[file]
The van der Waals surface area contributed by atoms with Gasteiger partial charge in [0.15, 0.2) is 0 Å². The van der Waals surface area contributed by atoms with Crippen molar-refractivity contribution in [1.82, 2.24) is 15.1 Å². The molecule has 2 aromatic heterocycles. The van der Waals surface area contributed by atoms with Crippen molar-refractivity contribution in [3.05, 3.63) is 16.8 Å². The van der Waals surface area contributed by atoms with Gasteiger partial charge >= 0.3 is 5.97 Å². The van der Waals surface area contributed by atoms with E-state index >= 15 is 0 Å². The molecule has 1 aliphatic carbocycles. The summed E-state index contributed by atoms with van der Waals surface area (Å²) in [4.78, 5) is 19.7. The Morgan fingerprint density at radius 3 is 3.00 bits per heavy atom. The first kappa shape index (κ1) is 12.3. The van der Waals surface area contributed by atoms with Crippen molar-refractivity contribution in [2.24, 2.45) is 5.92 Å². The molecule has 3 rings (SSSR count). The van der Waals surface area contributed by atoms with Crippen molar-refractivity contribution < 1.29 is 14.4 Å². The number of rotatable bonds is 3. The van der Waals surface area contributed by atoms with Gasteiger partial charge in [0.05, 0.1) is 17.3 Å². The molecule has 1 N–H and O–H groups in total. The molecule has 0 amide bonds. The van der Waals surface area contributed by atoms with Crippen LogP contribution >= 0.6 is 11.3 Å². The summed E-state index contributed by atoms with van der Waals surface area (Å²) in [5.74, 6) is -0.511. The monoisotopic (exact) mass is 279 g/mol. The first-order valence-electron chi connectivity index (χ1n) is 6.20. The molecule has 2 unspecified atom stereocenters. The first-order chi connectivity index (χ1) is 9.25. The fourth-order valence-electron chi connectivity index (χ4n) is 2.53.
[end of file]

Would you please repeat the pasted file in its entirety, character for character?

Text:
The van der Waals surface area contributed by atoms with Gasteiger partial charge in [0.15, 0.2) is 0 Å². The van der Waals surface area contributed by atoms with Crippen molar-refractivity contribution in [1.82, 2.24) is 15.1 Å². The molecule has 2 aromatic heterocycles. The van der Waals surface area contributed by atoms with Crippen molar-refractivity contribution in [3.05, 3.63) is 16.8 Å². The van der Waals surface area contributed by atoms with Gasteiger partial charge >= 0.3 is 5.97 Å². The van der Waals surface area contributed by atoms with E-state index >= 15 is 0 Å². The molecule has 1 aliphatic carbocycles. The summed E-state index contributed by atoms with van der Waals surface area (Å²) in [4.78, 5) is 19.7. The Morgan fingerprint density at radius 3 is 3.00 bits per heavy atom. The first kappa shape index (κ1) is 12.3. The van der Waals surface area contributed by atoms with Crippen molar-refractivity contribution in [2.24, 2.45) is 5.92 Å². The molecule has 3 rings (SSSR count). The van der Waals surface area contributed by atoms with Crippen molar-refractivity contribution < 1.29 is 14.4 Å². The number of rotatable bonds is 3. The van der Waals surface area contributed by atoms with Gasteiger partial charge in [0.05, 0.1) is 17.3 Å². The molecule has 1 N–H and O–H groups in total. The molecule has 0 amide bonds. The van der Waals surface area contributed by atoms with Crippen LogP contribution >= 0.6 is 11.3 Å². The summed E-state index contributed by atoms with van der Waals surface area (Å²) in [5.74, 6) is -0.511. The monoisotopic (exact) mass is 279 g/mol. The first-order valence-electron chi connectivity index (χ1n) is 6.20. The molecule has 2 unspecified atom stereocenters. The first-order chi connectivity index (χ1) is 9.25. The fourth-order valence-electron chi connectivity index (χ4n) is 2.53.